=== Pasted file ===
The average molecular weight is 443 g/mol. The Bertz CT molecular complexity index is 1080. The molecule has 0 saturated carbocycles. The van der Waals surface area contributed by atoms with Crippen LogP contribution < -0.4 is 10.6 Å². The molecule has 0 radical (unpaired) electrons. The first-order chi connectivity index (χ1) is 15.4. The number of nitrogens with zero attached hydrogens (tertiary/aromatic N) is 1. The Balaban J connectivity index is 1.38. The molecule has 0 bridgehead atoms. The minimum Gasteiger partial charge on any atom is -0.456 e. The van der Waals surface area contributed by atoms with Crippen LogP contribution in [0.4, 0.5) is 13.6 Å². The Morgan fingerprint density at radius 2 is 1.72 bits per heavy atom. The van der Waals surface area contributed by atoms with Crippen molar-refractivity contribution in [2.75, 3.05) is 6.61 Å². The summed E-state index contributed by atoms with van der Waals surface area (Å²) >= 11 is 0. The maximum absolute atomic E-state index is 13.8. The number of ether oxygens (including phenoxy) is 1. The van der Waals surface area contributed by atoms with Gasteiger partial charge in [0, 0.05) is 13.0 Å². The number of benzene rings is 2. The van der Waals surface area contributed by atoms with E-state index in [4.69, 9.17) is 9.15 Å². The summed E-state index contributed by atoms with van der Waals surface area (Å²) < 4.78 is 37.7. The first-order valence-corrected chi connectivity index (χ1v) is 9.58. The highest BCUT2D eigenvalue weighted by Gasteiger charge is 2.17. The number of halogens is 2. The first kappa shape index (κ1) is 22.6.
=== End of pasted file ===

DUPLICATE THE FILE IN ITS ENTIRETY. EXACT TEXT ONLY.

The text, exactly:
The average molecular weight is 443 g/mol. The Bertz CT molecular complexity index is 1080. The molecule has 0 saturated carbocycles. The van der Waals surface area contributed by atoms with Crippen LogP contribution < -0.4 is 10.6 Å². The molecule has 0 radical (unpaired) electrons. The first-order chi connectivity index (χ1) is 15.4. The number of nitrogens with zero attached hydrogens (tertiary/aromatic N) is 1. The Balaban J connectivity index is 1.38. The molecule has 0 bridgehead atoms. The minimum Gasteiger partial charge on any atom is -0.456 e. The van der Waals surface area contributed by atoms with Crippen LogP contribution in [0.4, 0.5) is 13.6 Å². The Morgan fingerprint density at radius 2 is 1.72 bits per heavy atom. The van der Waals surface area contributed by atoms with Crippen molar-refractivity contribution in [2.75, 3.05) is 6.61 Å². The summed E-state index contributed by atoms with van der Waals surface area (Å²) >= 11 is 0. The maximum absolute atomic E-state index is 13.8. The number of ether oxygens (including phenoxy) is 1. The van der Waals surface area contributed by atoms with Gasteiger partial charge in [0, 0.05) is 13.0 Å². The number of benzene rings is 2. The van der Waals surface area contributed by atoms with E-state index in [4.69, 9.17) is 9.15 Å². The summed E-state index contributed by atoms with van der Waals surface area (Å²) < 4.78 is 37.7. The first-order valence-corrected chi connectivity index (χ1v) is 9.58. The highest BCUT2D eigenvalue weighted by Gasteiger charge is 2.17. The number of halogens is 2. The first kappa shape index (κ1) is 22.6.